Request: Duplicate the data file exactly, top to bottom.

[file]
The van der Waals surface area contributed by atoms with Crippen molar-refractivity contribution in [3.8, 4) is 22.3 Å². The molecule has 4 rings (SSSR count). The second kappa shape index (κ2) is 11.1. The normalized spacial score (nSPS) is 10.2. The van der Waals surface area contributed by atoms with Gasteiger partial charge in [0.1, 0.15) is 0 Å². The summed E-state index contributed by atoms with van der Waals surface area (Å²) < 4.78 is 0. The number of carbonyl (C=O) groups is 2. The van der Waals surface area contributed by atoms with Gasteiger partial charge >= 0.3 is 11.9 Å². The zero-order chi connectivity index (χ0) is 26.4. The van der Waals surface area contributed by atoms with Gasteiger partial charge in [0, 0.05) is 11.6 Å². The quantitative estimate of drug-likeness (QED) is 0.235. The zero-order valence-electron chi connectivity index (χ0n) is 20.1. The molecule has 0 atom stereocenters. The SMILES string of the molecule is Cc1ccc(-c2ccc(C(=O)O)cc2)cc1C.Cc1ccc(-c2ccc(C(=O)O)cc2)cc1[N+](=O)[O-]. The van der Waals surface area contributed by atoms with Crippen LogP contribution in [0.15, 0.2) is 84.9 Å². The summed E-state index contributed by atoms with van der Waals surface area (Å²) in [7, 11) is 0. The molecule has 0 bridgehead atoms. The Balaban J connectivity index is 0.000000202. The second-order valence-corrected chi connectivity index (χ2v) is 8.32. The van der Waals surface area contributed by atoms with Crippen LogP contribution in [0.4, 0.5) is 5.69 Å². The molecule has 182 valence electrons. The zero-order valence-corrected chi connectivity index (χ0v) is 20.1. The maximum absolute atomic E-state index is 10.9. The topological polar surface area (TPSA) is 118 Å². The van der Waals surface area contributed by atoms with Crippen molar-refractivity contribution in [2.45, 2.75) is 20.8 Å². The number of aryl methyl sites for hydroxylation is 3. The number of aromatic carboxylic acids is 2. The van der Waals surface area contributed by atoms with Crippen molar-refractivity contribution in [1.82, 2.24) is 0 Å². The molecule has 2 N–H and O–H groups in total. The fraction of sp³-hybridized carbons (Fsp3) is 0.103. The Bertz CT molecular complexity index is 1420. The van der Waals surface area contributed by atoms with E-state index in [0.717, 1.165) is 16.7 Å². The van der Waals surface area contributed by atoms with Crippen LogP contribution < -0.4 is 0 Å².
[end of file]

The van der Waals surface area contributed by atoms with Crippen molar-refractivity contribution in [3.8, 4) is 22.3 Å². The molecule has 4 rings (SSSR count). The second kappa shape index (κ2) is 11.1. The normalized spacial score (nSPS) is 10.2. The van der Waals surface area contributed by atoms with Gasteiger partial charge in [0.1, 0.15) is 0 Å². The summed E-state index contributed by atoms with van der Waals surface area (Å²) < 4.78 is 0. The number of carbonyl (C=O) groups is 2. The van der Waals surface area contributed by atoms with Gasteiger partial charge >= 0.3 is 11.9 Å². The zero-order chi connectivity index (χ0) is 26.4. The van der Waals surface area contributed by atoms with Gasteiger partial charge in [0, 0.05) is 11.6 Å². The quantitative estimate of drug-likeness (QED) is 0.235. The zero-order valence-electron chi connectivity index (χ0n) is 20.1. The molecule has 0 atom stereocenters. The SMILES string of the molecule is Cc1ccc(-c2ccc(C(=O)O)cc2)cc1C.Cc1ccc(-c2ccc(C(=O)O)cc2)cc1[N+](=O)[O-]. The van der Waals surface area contributed by atoms with Crippen LogP contribution in [0.15, 0.2) is 84.9 Å². The summed E-state index contributed by atoms with van der Waals surface area (Å²) in [7, 11) is 0. The molecule has 0 bridgehead atoms. The Balaban J connectivity index is 0.000000202. The second-order valence-corrected chi connectivity index (χ2v) is 8.32. The van der Waals surface area contributed by atoms with Crippen LogP contribution in [0.4, 0.5) is 5.69 Å². The molecule has 182 valence electrons. The zero-order valence-corrected chi connectivity index (χ0v) is 20.1. The maximum absolute atomic E-state index is 10.9. The topological polar surface area (TPSA) is 118 Å². The van der Waals surface area contributed by atoms with Crippen molar-refractivity contribution in [2.45, 2.75) is 20.8 Å². The number of aryl methyl sites for hydroxylation is 3. The number of aromatic carboxylic acids is 2. The van der Waals surface area contributed by atoms with Crippen molar-refractivity contribution in [1.82, 2.24) is 0 Å². The molecule has 2 N–H and O–H groups in total. The fraction of sp³-hybridized carbons (Fsp3) is 0.103. The Bertz CT molecular complexity index is 1420. The van der Waals surface area contributed by atoms with E-state index in [0.717, 1.165) is 16.7 Å². The van der Waals surface area contributed by atoms with Crippen LogP contribution < -0.4 is 0 Å².